Here's an article on hedgerows in the UK.
I remember visiting North Carolina ASCS offices with the district director (this was 1968 or 9) and noticing some barbed wire fences (not many in the tobacco-growing area) with the wire on the outside of the posts. I was struck because in NY we put the wire on the inside; dad explained it meant that cows pushing against the wire were pushing against the post, while if it were on the outside they would be forcing the staple out of the wood.
Years later I learned the difference related to the way agriculture developed in the Northeast versus the South. In the Northeast livestock were fenced in; field crops were attractive to livestock. In the South livestock, especially hogs, were left to roam free, field crops of tobacco and cotton weren't attractive to livestock, fields of corn etc. that were attractive were protected by fencing out.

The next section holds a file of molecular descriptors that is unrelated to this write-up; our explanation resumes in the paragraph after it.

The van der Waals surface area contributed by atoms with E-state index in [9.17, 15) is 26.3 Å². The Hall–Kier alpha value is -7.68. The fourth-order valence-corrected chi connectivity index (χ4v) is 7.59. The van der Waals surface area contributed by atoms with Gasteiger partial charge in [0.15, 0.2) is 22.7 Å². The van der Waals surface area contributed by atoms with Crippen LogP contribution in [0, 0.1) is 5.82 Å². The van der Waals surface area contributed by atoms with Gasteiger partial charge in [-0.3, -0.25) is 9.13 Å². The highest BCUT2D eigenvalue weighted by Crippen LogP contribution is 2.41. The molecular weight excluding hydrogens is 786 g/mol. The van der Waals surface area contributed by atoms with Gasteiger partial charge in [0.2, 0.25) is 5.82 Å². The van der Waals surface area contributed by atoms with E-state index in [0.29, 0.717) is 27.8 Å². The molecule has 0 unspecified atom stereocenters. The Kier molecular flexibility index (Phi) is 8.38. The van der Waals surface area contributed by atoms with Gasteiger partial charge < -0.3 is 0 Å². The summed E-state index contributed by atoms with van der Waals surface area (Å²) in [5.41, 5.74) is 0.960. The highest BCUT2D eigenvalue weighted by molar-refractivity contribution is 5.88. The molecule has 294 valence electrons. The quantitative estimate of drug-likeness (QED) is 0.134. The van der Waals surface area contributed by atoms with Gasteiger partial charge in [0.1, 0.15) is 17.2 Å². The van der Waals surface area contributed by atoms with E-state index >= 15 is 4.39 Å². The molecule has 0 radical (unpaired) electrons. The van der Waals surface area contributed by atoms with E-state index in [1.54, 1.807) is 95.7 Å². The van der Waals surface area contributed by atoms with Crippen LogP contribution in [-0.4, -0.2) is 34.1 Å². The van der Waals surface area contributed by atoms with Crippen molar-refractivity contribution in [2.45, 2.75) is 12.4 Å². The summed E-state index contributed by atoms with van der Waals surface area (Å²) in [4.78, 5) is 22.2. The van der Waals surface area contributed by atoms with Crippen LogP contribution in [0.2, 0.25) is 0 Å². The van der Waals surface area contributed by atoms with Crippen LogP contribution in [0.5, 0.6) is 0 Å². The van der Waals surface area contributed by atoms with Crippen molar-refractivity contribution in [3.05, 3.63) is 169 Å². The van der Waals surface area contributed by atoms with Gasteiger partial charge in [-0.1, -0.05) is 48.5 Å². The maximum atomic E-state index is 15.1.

Now I'm guessing the use of hedgerows in the UK reflects the relative scarcity of wood--no split rail fences there, the fact that fields developed long before barbed wire became available, and the development of a historic pattern. Hedgerows would seem to require a long lead time to grow; not like a fence which can go up in a few days. So if farms have been around for centuries, there was time for hedgerows to develop.